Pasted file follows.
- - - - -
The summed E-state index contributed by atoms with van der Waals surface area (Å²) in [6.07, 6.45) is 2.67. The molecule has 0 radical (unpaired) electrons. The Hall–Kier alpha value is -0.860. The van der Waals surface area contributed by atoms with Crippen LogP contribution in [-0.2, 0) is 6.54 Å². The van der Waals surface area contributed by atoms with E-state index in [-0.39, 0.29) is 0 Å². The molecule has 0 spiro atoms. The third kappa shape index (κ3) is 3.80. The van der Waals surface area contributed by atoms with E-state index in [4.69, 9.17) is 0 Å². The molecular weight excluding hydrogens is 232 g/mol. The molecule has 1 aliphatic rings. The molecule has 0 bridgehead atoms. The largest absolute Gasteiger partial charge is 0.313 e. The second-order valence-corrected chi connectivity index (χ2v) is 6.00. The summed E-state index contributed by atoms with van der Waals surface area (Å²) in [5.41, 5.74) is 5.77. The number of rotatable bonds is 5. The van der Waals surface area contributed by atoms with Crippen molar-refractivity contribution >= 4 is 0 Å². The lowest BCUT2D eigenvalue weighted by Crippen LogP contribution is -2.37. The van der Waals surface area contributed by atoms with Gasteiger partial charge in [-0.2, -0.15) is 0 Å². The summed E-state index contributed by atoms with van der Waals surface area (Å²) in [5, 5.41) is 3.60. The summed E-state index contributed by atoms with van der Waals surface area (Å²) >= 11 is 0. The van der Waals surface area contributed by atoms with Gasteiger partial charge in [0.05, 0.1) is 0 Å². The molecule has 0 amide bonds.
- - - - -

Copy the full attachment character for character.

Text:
The summed E-state index contributed by atoms with van der Waals surface area (Å²) in [6.07, 6.45) is 2.67. The molecule has 0 radical (unpaired) electrons. The Hall–Kier alpha value is -0.860. The van der Waals surface area contributed by atoms with Crippen LogP contribution in [-0.2, 0) is 6.54 Å². The van der Waals surface area contributed by atoms with E-state index in [-0.39, 0.29) is 0 Å². The molecule has 0 spiro atoms. The third kappa shape index (κ3) is 3.80. The van der Waals surface area contributed by atoms with E-state index in [4.69, 9.17) is 0 Å². The molecular weight excluding hydrogens is 232 g/mol. The molecule has 1 aliphatic rings. The molecule has 0 bridgehead atoms. The largest absolute Gasteiger partial charge is 0.313 e. The second-order valence-corrected chi connectivity index (χ2v) is 6.00. The summed E-state index contributed by atoms with van der Waals surface area (Å²) in [5.41, 5.74) is 5.77. The number of rotatable bonds is 5. The van der Waals surface area contributed by atoms with Crippen molar-refractivity contribution >= 4 is 0 Å². The lowest BCUT2D eigenvalue weighted by Crippen LogP contribution is -2.37. The van der Waals surface area contributed by atoms with Gasteiger partial charge in [-0.2, -0.15) is 0 Å². The summed E-state index contributed by atoms with van der Waals surface area (Å²) in [5, 5.41) is 3.60. The summed E-state index contributed by atoms with van der Waals surface area (Å²) >= 11 is 0. The van der Waals surface area contributed by atoms with Gasteiger partial charge in [0.05, 0.1) is 0 Å². The molecule has 0 amide bonds.